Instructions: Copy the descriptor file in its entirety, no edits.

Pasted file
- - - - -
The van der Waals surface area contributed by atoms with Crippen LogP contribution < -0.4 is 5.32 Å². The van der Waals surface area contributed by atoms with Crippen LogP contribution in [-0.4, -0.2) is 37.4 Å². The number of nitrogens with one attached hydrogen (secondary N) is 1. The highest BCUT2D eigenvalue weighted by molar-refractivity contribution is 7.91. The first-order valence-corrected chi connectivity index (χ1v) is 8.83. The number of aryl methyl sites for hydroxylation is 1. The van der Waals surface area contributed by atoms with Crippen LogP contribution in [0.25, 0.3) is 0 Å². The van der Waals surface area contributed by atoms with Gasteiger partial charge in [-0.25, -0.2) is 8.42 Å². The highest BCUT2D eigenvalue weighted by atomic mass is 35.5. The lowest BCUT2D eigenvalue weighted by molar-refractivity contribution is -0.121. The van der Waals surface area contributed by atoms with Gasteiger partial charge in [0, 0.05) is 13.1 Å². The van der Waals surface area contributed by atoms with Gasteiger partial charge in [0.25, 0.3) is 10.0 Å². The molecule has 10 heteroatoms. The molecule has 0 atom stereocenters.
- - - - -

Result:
The van der Waals surface area contributed by atoms with Crippen LogP contribution < -0.4 is 5.32 Å². The van der Waals surface area contributed by atoms with Crippen LogP contribution in [-0.4, -0.2) is 37.4 Å². The number of nitrogens with one attached hydrogen (secondary N) is 1. The highest BCUT2D eigenvalue weighted by molar-refractivity contribution is 7.91. The first-order valence-corrected chi connectivity index (χ1v) is 8.83. The number of aryl methyl sites for hydroxylation is 1. The van der Waals surface area contributed by atoms with Crippen LogP contribution in [0.25, 0.3) is 0 Å². The van der Waals surface area contributed by atoms with Gasteiger partial charge in [-0.25, -0.2) is 8.42 Å². The highest BCUT2D eigenvalue weighted by atomic mass is 35.5. The lowest BCUT2D eigenvalue weighted by molar-refractivity contribution is -0.121. The van der Waals surface area contributed by atoms with Gasteiger partial charge in [0, 0.05) is 13.1 Å². The van der Waals surface area contributed by atoms with Gasteiger partial charge in [0.25, 0.3) is 10.0 Å². The molecule has 10 heteroatoms. The molecule has 0 atom stereocenters.